Libya’s NTC claims vital victory


Libya’s new rulers on Wednesday declared victory in the battle for the key southern city of Sabha, one of the last strongholds of forces loyal to deposed despot Moamer Kadhafi. Officials of the National Transitional Council, Libya’s interim ruling body, said there were only small pockets of resistance in Sabha, the country’s largest desert city and home to a strategically vital military base.
The United States prepared, meanwhile, to raise the US flag over its reopening embassy in Tripoli, after President Barack Obama met Libya’s new leader in New York and said the world would stand with his country as it consolidates freedom.
“We are in complete control of the city of Sabha. Everybody, including (those who were) pro-Kadhafi, are now with the revolution,” said Abdelmajid Seif Ennasr, who represents the NTC in Sabha. The NTC’s fighters were only encountering “resistance from some individuals here and there,” he told AFP.
“Sabha is totally under the control of the revolutionaries,” said Mohammed Wardugu, the Benghazi spokesman of the “Desert Shield Brigade” that is fighting in the region. Despite the setbacks, the fugitive Kadhafi told his remaining loyalists in Libya that the new regime is only temporary, in his latest comments aired on Syrian-based Arrai television, Kadhafi.
“What is happening in Libya is a charade which can only take place thanks to the (NATO-led) air raids, which will not last forever,” said Kadhafi, who has been at large since NTC forces overran Tripoli on August 25.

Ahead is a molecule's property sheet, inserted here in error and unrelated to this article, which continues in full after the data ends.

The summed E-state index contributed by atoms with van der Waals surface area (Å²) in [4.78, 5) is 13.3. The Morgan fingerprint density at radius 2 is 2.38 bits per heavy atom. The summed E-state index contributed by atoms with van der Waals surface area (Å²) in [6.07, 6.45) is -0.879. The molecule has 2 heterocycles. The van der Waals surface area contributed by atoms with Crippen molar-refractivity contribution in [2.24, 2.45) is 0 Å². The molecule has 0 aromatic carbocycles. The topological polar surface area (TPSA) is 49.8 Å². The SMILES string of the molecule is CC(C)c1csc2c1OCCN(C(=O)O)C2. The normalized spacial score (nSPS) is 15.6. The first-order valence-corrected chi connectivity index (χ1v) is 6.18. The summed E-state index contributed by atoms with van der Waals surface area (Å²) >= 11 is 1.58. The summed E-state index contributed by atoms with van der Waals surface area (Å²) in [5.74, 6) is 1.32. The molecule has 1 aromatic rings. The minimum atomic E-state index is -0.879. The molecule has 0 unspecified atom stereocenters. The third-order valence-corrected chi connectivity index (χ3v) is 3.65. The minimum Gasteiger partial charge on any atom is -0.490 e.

“Do not rejoice and don’t believe that one regime has been overthrown and another imposed with the help of air and maritime strikes,” he added.
The recording was the first by Kadhafi since September 8, when he denied reports he had fled to Algeria or Niger.
As Libya’s new rulers were feted in New York, however, interim prime minister Mahmud Jibril said the country’s first formal government since Kadhafi’s ousted would be announced within seven to 10 days.
“Most of the work has been done. It is a question of the number of ministries and the location of the ministries,” said Jibril, noting that “for a country which was absent from any democratic process for 42 years… what’s taking place is natural”.
His statement came after a special summit at which world leaders promised to help the new government and President Obama announced the US embassy would be reopening and the ambassador, Gene Cretz, returning for Thursday’s flag-raising ceremony.
And in another sign that Kadhafi’s days on the run are numbered, the African Union, which had long held out against recognising the NTC as Libya’s new rulers, on Tuesday finally announced it was doing so.